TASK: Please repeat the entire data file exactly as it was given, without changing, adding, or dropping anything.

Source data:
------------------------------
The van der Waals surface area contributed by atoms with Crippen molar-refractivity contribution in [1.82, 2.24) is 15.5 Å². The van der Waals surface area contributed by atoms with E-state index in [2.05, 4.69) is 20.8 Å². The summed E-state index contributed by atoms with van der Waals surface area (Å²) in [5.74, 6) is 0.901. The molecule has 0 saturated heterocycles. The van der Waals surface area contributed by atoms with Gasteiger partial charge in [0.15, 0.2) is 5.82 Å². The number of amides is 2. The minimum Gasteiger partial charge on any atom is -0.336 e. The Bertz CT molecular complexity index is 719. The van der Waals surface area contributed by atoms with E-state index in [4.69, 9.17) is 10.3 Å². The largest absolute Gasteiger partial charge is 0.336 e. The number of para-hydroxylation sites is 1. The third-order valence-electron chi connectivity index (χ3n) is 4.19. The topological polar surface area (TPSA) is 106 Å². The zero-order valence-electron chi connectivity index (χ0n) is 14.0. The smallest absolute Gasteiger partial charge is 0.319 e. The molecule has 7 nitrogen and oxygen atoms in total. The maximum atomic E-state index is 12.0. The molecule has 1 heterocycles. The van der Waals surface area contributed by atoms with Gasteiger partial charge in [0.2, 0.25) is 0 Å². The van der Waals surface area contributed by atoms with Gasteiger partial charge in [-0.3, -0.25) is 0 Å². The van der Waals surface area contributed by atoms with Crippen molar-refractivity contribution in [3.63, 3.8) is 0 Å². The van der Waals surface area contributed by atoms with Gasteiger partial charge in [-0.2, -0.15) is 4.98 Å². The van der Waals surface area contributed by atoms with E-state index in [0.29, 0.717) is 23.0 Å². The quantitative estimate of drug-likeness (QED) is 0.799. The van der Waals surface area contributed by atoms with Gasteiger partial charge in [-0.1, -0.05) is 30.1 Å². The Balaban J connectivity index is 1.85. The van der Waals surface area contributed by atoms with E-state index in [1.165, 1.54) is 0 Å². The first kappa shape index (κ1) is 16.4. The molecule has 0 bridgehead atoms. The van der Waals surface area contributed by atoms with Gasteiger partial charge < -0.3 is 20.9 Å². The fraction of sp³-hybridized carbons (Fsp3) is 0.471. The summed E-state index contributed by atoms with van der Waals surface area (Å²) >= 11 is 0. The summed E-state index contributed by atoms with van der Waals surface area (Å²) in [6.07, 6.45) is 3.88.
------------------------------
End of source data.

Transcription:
The van der Waals surface area contributed by atoms with Crippen molar-refractivity contribution in [1.82, 2.24) is 15.5 Å². The van der Waals surface area contributed by atoms with E-state index in [2.05, 4.69) is 20.8 Å². The summed E-state index contributed by atoms with van der Waals surface area (Å²) in [5.74, 6) is 0.901. The molecule has 0 saturated heterocycles. The van der Waals surface area contributed by atoms with Gasteiger partial charge in [0.15, 0.2) is 5.82 Å². The number of amides is 2. The minimum Gasteiger partial charge on any atom is -0.336 e. The Bertz CT molecular complexity index is 719. The van der Waals surface area contributed by atoms with E-state index in [4.69, 9.17) is 10.3 Å². The largest absolute Gasteiger partial charge is 0.336 e. The number of para-hydroxylation sites is 1. The third-order valence-electron chi connectivity index (χ3n) is 4.19. The topological polar surface area (TPSA) is 106 Å². The zero-order valence-electron chi connectivity index (χ0n) is 14.0. The smallest absolute Gasteiger partial charge is 0.319 e. The molecule has 7 nitrogen and oxygen atoms in total. The maximum atomic E-state index is 12.0. The molecule has 1 heterocycles. The van der Waals surface area contributed by atoms with Gasteiger partial charge in [0.2, 0.25) is 0 Å². The van der Waals surface area contributed by atoms with Gasteiger partial charge in [-0.3, -0.25) is 0 Å². The van der Waals surface area contributed by atoms with Crippen molar-refractivity contribution in [3.63, 3.8) is 0 Å². The van der Waals surface area contributed by atoms with Gasteiger partial charge in [-0.2, -0.15) is 4.98 Å². The van der Waals surface area contributed by atoms with E-state index in [0.29, 0.717) is 23.0 Å². The quantitative estimate of drug-likeness (QED) is 0.799. The van der Waals surface area contributed by atoms with Gasteiger partial charge in [-0.1, -0.05) is 30.1 Å². The Balaban J connectivity index is 1.85. The van der Waals surface area contributed by atoms with E-state index in [1.165, 1.54) is 0 Å². The first kappa shape index (κ1) is 16.4. The molecule has 0 bridgehead atoms. The van der Waals surface area contributed by atoms with Gasteiger partial charge < -0.3 is 20.9 Å². The fraction of sp³-hybridized carbons (Fsp3) is 0.471. The summed E-state index contributed by atoms with van der Waals surface area (Å²) >= 11 is 0. The summed E-state index contributed by atoms with van der Waals surface area (Å²) in [6.07, 6.45) is 3.88.